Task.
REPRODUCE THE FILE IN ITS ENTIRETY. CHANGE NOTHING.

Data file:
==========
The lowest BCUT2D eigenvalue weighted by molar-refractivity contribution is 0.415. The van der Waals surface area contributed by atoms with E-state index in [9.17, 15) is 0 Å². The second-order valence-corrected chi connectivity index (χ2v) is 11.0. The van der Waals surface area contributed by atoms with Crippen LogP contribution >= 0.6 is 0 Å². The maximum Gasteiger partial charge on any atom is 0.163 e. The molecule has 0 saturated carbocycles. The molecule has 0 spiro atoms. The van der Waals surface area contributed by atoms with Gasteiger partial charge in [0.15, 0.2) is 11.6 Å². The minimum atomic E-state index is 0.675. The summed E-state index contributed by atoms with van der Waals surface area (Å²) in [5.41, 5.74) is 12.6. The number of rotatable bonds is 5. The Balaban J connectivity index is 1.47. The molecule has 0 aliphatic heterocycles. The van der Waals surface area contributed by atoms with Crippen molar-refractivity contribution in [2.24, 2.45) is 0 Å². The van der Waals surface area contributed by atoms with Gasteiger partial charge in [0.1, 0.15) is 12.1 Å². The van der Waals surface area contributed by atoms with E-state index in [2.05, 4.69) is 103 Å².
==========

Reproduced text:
The lowest BCUT2D eigenvalue weighted by molar-refractivity contribution is 0.415. The van der Waals surface area contributed by atoms with E-state index in [9.17, 15) is 0 Å². The second-order valence-corrected chi connectivity index (χ2v) is 11.0. The van der Waals surface area contributed by atoms with Crippen LogP contribution >= 0.6 is 0 Å². The maximum Gasteiger partial charge on any atom is 0.163 e. The molecule has 0 saturated carbocycles. The molecule has 0 spiro atoms. The van der Waals surface area contributed by atoms with Gasteiger partial charge in [0.15, 0.2) is 11.6 Å². The minimum atomic E-state index is 0.675. The summed E-state index contributed by atoms with van der Waals surface area (Å²) in [5.41, 5.74) is 12.6. The number of rotatable bonds is 5. The Balaban J connectivity index is 1.47. The molecule has 0 aliphatic heterocycles. The van der Waals surface area contributed by atoms with Crippen molar-refractivity contribution in [2.24, 2.45) is 0 Å². The van der Waals surface area contributed by atoms with Gasteiger partial charge in [0.1, 0.15) is 12.1 Å². The van der Waals surface area contributed by atoms with E-state index in [2.05, 4.69) is 103 Å².